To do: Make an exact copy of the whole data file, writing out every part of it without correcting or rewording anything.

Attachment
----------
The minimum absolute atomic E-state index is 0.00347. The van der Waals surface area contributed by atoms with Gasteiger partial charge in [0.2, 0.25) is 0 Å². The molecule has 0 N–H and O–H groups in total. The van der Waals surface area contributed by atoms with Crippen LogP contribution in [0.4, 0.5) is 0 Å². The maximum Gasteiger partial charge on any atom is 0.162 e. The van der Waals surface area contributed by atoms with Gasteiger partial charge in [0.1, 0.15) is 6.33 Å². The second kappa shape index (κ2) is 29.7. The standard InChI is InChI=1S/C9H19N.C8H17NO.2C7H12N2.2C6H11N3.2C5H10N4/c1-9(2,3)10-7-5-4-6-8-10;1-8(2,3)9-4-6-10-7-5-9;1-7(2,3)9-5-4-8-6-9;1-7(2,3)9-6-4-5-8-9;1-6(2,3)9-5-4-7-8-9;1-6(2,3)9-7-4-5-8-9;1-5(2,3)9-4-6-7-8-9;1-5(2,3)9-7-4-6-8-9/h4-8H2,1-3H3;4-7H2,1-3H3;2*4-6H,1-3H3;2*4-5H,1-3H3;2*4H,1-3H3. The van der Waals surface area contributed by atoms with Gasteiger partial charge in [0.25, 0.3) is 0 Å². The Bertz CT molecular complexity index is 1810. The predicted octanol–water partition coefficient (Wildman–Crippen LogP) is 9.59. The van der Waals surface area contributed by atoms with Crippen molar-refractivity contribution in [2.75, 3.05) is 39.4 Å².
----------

The minimum absolute atomic E-state index is 0.00347. The van der Waals surface area contributed by atoms with Gasteiger partial charge in [0.2, 0.25) is 0 Å². The molecule has 0 N–H and O–H groups in total. The van der Waals surface area contributed by atoms with Crippen LogP contribution in [0.4, 0.5) is 0 Å². The maximum Gasteiger partial charge on any atom is 0.162 e. The van der Waals surface area contributed by atoms with Gasteiger partial charge in [0.1, 0.15) is 6.33 Å². The second kappa shape index (κ2) is 29.7. The standard InChI is InChI=1S/C9H19N.C8H17NO.2C7H12N2.2C6H11N3.2C5H10N4/c1-9(2,3)10-7-5-4-6-8-10;1-8(2,3)9-4-6-10-7-5-9;1-7(2,3)9-5-4-8-6-9;1-7(2,3)9-6-4-5-8-9;1-6(2,3)9-5-4-7-8-9;1-6(2,3)9-7-4-5-8-9;1-5(2,3)9-4-6-7-8-9;1-5(2,3)9-7-4-6-8-9/h4-8H2,1-3H3;4-7H2,1-3H3;2*4-6H,1-3H3;2*4-5H,1-3H3;2*4H,1-3H3. The van der Waals surface area contributed by atoms with Gasteiger partial charge in [0.25, 0.3) is 0 Å². The Bertz CT molecular complexity index is 1810. The predicted octanol–water partition coefficient (Wildman–Crippen LogP) is 9.59. The van der Waals surface area contributed by atoms with Crippen molar-refractivity contribution in [2.75, 3.05) is 39.4 Å².